What’s the Length?

Before you start writing your speech, you have to know how long you will need to talk. This will determine how many points you can address on the topic. A good general rule is this:

  • 10-15 minutes: make 3 main points
  • 30 minutes: make 6 main points
  • 45 minutes: make 8 main points

Obviously, there will be variations. If you have to make 6 points and you only have 20 minutes, you have to pare down what you present about each point and leave out less important detail.


If you have 45 minutes, and 3 major points to make, break those points down into sub-headings. If your presentation is on how to market online in this digital age, and you have 3 big strategies to cover, give an explanation of each strategy with examples and then provide actionable tips that they can use right away. Now, each of those 3 strategies has two parts.

Decide on Visuals or Media

Most presentations will fall flat without some visuals. Audiences love them and they remember more. PowerPoint slides used to be boring – not anymore. There are some great free PowerPoint templates to be found online, and you may be surprised at the great designs now available. Short videos can work well too, and these are easy to produce. Using multimedia will keep your audience engaged – use it.

Illustration for article titled Creating Presentations That Don’t Suck

Write the Presentation

“Writing” the presentation means different things. To seasoned presenter who knows his/her topic backwards and forwards, this means crafting an outline of the main points so nothing is left out. To the novice presenter, this may mean writing out the entire presentation and then reducing it to an outline or notes later on. This is a pretty good idea if the topic is not well known and research has to be done. Here are the steps – don’t skip any of them:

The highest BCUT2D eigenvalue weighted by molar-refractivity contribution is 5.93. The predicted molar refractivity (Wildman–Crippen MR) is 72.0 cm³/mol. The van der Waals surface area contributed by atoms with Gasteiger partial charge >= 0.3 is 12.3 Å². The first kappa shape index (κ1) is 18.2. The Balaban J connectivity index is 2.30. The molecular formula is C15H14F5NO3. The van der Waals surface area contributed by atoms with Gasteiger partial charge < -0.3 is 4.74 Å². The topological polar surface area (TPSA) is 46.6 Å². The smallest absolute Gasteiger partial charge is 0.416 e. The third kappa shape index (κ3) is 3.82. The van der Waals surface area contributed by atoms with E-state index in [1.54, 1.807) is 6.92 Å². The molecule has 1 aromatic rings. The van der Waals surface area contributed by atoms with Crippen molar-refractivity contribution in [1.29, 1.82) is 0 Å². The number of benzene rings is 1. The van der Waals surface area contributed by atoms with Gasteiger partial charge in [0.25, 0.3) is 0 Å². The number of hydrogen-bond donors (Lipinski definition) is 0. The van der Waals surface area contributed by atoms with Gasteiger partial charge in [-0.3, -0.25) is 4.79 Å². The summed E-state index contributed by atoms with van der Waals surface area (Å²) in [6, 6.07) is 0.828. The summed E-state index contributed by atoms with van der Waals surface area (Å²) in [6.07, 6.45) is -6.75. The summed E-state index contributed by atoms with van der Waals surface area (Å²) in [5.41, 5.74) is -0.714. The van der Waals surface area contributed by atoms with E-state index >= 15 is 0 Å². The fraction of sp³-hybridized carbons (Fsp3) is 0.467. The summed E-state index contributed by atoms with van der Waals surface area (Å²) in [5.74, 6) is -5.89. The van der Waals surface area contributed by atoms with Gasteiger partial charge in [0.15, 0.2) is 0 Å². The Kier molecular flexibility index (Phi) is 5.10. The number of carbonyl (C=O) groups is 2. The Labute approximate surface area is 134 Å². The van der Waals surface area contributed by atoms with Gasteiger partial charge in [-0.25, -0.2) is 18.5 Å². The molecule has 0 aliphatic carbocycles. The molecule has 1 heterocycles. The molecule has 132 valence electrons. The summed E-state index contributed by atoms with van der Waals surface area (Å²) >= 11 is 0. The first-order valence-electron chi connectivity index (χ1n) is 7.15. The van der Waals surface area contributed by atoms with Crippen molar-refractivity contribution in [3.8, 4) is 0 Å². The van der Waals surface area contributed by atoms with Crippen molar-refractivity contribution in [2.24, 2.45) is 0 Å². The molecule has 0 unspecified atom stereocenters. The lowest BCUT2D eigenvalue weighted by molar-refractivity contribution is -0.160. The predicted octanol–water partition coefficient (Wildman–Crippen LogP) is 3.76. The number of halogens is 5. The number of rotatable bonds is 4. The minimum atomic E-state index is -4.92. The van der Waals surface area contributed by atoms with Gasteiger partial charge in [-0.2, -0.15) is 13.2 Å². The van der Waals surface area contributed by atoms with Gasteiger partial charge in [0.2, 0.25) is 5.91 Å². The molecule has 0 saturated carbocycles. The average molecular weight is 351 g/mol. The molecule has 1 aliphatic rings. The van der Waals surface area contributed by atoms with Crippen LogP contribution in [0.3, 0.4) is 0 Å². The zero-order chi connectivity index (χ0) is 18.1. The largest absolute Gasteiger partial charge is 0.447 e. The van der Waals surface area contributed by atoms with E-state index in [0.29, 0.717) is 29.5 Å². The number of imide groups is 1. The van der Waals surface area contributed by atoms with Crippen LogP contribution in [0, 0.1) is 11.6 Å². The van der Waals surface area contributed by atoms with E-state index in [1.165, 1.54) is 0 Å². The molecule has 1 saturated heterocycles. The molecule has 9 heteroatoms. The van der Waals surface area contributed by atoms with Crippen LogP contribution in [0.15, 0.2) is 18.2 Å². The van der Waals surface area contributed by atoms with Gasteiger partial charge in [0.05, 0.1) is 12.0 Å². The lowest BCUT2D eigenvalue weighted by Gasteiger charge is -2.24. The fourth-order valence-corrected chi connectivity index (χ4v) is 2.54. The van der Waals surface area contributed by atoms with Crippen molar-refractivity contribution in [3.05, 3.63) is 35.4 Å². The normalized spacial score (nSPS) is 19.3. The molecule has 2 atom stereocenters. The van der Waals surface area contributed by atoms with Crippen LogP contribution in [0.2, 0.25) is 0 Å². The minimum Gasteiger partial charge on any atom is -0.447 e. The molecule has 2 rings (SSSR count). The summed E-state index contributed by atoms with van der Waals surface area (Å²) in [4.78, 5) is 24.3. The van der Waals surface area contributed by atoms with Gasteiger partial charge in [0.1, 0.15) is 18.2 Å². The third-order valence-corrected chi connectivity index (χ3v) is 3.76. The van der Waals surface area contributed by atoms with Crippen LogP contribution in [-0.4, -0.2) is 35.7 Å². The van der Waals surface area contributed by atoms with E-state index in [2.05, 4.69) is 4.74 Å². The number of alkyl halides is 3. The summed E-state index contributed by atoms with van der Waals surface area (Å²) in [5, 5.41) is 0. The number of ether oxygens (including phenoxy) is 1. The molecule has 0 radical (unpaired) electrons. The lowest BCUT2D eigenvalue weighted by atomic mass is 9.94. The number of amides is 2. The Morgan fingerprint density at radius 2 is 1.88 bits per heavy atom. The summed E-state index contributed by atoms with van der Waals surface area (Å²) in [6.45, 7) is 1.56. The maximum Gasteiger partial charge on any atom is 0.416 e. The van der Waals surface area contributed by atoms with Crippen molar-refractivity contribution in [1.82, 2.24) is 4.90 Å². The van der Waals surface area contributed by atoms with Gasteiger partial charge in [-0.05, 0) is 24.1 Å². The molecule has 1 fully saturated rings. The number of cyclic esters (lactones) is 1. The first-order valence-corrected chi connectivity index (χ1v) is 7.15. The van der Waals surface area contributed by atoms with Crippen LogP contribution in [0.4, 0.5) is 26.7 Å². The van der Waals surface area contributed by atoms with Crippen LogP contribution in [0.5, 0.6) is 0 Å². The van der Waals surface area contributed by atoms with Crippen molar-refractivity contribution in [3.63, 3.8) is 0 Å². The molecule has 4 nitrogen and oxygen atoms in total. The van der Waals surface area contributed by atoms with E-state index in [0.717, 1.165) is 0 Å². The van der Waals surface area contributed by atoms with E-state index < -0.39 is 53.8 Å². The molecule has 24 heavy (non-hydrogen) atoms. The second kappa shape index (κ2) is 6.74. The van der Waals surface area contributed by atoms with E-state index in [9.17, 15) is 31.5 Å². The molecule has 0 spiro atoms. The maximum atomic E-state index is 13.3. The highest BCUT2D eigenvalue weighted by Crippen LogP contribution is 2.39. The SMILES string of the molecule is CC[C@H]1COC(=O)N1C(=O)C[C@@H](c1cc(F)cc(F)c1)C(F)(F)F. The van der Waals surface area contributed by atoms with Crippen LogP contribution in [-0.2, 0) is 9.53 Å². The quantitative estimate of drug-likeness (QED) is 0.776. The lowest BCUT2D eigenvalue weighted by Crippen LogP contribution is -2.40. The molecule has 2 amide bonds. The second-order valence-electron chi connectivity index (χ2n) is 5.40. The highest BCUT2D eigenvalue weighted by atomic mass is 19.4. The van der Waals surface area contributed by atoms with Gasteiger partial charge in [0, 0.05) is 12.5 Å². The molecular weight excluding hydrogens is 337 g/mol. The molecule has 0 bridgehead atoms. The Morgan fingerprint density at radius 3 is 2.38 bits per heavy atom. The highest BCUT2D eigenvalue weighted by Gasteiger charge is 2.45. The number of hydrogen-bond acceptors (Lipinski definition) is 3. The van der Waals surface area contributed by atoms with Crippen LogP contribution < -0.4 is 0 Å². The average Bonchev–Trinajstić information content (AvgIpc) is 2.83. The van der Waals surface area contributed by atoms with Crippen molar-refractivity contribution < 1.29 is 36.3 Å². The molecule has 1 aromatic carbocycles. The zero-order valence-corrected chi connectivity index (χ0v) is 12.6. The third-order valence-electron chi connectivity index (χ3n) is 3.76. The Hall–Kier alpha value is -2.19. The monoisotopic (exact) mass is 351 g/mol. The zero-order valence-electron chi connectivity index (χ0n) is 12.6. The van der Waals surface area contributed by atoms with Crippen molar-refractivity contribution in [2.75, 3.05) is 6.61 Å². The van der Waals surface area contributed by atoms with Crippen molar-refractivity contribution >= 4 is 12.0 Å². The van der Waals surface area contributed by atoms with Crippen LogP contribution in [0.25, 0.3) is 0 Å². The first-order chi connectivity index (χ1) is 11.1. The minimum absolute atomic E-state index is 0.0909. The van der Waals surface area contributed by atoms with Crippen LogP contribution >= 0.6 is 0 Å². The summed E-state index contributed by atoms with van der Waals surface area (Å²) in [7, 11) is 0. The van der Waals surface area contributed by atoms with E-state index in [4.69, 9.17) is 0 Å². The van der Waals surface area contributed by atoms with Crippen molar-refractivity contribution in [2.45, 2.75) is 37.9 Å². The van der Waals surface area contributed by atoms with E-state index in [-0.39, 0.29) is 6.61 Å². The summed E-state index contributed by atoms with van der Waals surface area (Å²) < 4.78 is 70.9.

• Do a little brainstorming to get all of your ideas on the topic in front of you
  • Combine and reduce those ideas into your main points
  • Decide how you can best present each point – examples, anecdotes, and visuals
  • Determine the order in which each point will be covered
  • Write the body of the presentation (or outline, if you know the topic well)
  • Make note of the visuals you will use as you write or outline.

The Introduction

Here’s the thing about introductions: If you have not captured your audience members within the first two sentences, it is unlikely that you will capture them at all. There are several ways to do this, but it is a “must.” You can begin with a story – people will sit up and listen to a story; you may begin with some really shocking facts or statistics – they will sit up and take notice if they are surprised.


Your introduction is the most important part of your presentation – take a lot of time to make it compelling, and your audience will be waiting for more.

The Conclusion

Illustration for article titled Creating Presentations That Don’t Suck

by Dan Benoni

Your conclusion go backs to your purpose. If your presentation has been an explanation, the conclusion should review the main points, with a visual aid to reinforce them; if your presentation was to motivate, ask or tell the audience what to do now – a call to action; if the presentation was to persuade, then repeat your major arguments forcefully.